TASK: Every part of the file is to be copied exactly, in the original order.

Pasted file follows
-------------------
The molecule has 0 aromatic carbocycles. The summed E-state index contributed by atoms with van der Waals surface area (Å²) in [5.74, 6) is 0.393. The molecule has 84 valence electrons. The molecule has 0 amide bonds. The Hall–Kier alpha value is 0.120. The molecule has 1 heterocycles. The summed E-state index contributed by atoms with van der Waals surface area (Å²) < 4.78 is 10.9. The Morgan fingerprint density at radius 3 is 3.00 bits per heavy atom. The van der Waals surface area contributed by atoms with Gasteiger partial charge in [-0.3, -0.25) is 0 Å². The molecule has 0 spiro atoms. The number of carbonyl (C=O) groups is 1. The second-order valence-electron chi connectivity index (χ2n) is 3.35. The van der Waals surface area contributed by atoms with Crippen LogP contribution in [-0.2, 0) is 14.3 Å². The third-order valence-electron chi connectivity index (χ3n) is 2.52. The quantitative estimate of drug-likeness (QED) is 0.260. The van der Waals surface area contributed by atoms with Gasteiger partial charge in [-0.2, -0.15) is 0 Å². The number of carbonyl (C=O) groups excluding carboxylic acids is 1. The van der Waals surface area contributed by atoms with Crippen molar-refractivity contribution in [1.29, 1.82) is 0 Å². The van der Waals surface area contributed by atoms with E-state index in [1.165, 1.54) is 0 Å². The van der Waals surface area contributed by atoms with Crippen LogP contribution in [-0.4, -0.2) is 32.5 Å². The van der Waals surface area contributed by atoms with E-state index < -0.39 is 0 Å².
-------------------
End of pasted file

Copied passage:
The molecule has 0 aromatic carbocycles. The summed E-state index contributed by atoms with van der Waals surface area (Å²) in [5.74, 6) is 0.393. The molecule has 84 valence electrons. The molecule has 0 amide bonds. The Hall–Kier alpha value is 0.120. The molecule has 1 heterocycles. The summed E-state index contributed by atoms with van der Waals surface area (Å²) < 4.78 is 10.9. The Morgan fingerprint density at radius 3 is 3.00 bits per heavy atom. The van der Waals surface area contributed by atoms with Gasteiger partial charge in [-0.3, -0.25) is 0 Å². The molecule has 0 spiro atoms. The number of carbonyl (C=O) groups is 1. The second-order valence-electron chi connectivity index (χ2n) is 3.35. The van der Waals surface area contributed by atoms with Crippen LogP contribution in [-0.2, 0) is 14.3 Å². The third-order valence-electron chi connectivity index (χ3n) is 2.52. The quantitative estimate of drug-likeness (QED) is 0.260. The van der Waals surface area contributed by atoms with Gasteiger partial charge in [-0.2, -0.15) is 0 Å². The number of carbonyl (C=O) groups excluding carboxylic acids is 1. The van der Waals surface area contributed by atoms with Crippen molar-refractivity contribution in [1.29, 1.82) is 0 Å². The van der Waals surface area contributed by atoms with E-state index in [1.165, 1.54) is 0 Å². The van der Waals surface area contributed by atoms with Crippen LogP contribution in [-0.4, -0.2) is 32.5 Å². The van der Waals surface area contributed by atoms with E-state index < -0.39 is 0 Å².